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Abusing the headscarf in Turkey polls?

Just a day before the Turkish Parliament went back into session after the Summer recess, the main opposition Republican Peoples Party (CHP) chief, Kemal Kilicdaroglu, revealed he was tabling a bill amending the constitution to enshrine women’s right to headscarf wear. Why? That was his gear to corner (or rather set a polls loop trap for) the ruling Justice and Development (AKP) Party.

On the next day, the day that mattered and in the right AKP Parliamentary environment, Turkey President Recep Tayyip Erdogan jumps on the forthcoming polls wagon. He does the same. Reason? To counter the CHP strategy by stemming it in the bud.

But does the headscarf really constitute today’s issue for the people of Turkey? The people, who are now risking their lives in the literally no-longer-knee-deep but neck-high socio-political-economic deadly storm waters.  Indeed, history repeats itself; or, as Africa’s indigenous knowledge observes: “Etera mbali elateire” – literal translation, “It (the lightning) strikes where it has hit before.”  What could prevent one from recalling the strong and enduring Byzantine Empire, which had all the same later come to be reduced to only a shadow of itself, as we read in chronicles?  How about the Ottoman Empire?

To be or not to be, the story is all about pitching present Islamist roots against the head-on secularism of 1923 and the current ‘hot puree pot’ in Turkey standing in defiance of all faith and religious tenets; political, good governance and rule of law principles; inclusive, tolerant democratic life; respect for minority and human rights; toeing the line of international laws and adherence to agreements which the country has been party. What could the crusaders, Byzantine and Ottoman emperors, Tsars, mercenaries, sultans, Mustafa Kemal Ataturk and Said Nursi tell us today if they were to come back on stage?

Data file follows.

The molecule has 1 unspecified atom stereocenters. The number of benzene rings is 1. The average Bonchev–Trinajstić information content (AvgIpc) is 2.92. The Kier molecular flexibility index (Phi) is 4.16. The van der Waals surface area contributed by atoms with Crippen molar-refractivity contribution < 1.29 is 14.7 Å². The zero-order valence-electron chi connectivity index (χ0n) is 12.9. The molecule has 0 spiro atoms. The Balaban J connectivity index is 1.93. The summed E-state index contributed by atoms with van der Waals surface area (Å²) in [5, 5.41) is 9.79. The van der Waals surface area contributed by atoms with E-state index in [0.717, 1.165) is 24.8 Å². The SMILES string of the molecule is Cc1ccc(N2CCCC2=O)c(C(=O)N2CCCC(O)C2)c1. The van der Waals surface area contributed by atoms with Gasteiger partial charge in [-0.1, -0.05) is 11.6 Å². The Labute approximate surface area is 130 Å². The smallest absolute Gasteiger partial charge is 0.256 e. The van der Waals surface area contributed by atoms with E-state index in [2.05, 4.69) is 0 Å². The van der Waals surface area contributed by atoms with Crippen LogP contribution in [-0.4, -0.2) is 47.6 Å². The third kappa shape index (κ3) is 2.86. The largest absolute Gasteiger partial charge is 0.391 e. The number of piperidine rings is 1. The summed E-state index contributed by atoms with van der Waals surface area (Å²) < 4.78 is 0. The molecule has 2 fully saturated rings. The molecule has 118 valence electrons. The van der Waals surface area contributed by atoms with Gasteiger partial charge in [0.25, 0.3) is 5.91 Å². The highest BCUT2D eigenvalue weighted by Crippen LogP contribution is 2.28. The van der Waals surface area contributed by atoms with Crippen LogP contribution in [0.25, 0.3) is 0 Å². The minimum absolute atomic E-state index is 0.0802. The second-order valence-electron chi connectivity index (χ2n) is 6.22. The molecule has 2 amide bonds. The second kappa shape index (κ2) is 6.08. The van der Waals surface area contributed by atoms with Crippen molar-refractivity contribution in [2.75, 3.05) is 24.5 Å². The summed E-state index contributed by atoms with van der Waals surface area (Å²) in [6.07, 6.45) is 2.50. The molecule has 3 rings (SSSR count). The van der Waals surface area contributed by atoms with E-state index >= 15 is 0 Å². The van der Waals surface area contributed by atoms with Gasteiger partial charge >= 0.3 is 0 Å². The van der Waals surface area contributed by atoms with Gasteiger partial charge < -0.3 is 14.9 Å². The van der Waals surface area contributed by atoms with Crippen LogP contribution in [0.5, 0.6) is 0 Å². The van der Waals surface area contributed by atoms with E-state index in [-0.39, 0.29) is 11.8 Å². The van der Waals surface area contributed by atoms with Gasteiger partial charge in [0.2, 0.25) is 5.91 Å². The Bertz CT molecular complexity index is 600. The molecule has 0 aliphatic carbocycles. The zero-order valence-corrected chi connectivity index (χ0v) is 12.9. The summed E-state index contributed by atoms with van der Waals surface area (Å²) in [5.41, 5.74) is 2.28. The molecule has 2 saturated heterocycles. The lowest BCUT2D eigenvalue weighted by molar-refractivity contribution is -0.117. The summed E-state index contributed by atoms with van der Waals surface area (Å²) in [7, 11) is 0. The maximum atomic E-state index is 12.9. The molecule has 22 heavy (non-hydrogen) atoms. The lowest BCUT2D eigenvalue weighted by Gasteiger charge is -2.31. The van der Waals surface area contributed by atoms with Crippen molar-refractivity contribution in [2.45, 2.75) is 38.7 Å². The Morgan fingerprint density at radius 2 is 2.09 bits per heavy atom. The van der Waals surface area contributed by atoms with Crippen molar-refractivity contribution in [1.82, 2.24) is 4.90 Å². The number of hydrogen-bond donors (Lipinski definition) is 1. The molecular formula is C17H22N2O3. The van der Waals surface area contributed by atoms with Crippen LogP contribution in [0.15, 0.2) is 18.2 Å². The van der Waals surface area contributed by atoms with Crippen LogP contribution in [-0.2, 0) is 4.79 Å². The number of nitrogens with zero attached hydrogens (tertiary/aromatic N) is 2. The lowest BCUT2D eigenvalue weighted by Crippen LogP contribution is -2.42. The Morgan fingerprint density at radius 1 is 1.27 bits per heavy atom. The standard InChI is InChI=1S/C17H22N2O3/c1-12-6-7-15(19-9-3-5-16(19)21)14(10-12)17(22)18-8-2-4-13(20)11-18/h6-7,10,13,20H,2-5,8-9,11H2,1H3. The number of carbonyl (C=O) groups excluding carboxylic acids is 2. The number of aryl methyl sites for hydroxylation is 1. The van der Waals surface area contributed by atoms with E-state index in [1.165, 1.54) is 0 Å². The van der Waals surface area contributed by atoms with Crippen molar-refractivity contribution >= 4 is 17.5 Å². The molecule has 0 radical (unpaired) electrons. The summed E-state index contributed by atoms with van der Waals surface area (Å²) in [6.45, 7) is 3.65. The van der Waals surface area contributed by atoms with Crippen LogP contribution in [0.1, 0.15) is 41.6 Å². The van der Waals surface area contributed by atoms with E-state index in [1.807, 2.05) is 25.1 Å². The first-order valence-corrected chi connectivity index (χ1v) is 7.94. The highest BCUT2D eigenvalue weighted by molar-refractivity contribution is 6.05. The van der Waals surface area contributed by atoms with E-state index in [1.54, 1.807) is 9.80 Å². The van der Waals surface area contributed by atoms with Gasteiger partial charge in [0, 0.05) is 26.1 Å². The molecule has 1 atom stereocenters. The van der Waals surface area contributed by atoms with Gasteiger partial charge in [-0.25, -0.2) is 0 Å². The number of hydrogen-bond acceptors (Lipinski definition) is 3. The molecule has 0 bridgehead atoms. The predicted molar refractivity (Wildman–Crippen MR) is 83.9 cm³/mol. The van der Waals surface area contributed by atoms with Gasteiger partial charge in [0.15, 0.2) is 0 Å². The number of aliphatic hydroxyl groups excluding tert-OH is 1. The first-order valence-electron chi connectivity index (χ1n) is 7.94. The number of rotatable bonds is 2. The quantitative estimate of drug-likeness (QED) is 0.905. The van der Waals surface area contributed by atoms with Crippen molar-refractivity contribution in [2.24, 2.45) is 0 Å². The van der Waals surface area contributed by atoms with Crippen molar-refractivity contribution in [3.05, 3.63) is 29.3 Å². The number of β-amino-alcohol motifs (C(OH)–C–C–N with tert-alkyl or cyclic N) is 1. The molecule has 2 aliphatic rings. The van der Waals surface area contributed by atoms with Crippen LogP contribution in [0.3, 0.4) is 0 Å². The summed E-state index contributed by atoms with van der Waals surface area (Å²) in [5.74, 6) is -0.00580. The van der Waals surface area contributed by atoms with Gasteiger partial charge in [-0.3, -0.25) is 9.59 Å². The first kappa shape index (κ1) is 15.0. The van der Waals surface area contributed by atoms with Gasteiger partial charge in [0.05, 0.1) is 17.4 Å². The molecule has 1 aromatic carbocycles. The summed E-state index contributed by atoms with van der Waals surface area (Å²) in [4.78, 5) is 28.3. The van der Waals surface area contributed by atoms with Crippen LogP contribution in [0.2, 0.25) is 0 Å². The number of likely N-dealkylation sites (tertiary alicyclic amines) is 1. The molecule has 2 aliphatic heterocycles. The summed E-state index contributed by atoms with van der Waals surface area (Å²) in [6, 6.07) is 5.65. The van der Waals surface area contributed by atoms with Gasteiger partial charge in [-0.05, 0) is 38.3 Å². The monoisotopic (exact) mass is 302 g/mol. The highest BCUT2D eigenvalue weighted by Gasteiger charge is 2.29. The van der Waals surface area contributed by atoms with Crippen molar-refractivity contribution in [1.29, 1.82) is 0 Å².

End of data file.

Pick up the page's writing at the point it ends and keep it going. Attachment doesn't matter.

Taking the headscarf ‘scapegoat’ perspective what do we read between the lines of reigning Turkey’s political under currents? According to what we read in chronicles, the post-Ottoman strict secularist stand put aside, the 1980s saw the wearing of headscarves in public institutions being banned. In 2010 the ruling AKP ‘banned the ban’ at Turkish institutions of higher education – universities – extending it seven years later (2017) to employees in the public service.

But down-to-earth truth is that the ban no longer exists in Turkey. So, what is the perceived problem all about? And for that matter, neither the ruling nor opposition parties have the right to cling to it.  The true story behind the headscarf is told by Prof. Dr. Salih Kuk. He says “the headscarf ban was not lifted by AKP” but by the “Head of Department of the Council of State Judge Kasim (who) lifted the case … (after declaring) that he is a judge with a statutory decree…”  Then Prof. Dr. Kuk goes on to enlighten the world by a question: “And still did you know he is in jail?”

 So, CHP and AKP have no grounds on which to make any claims about or reference to the headscarf issue other than playing on people’s religious sentiments for personal gains?  This time round, AKP’s Erdogan has tried to portray CHP’s Kilicdaroglu as “confessing … the struggle we have waged our entire lives…” He challenges his “honesty about the headscarf” in whose respect “then let’s find a solution at the level of the constitution, not the law.”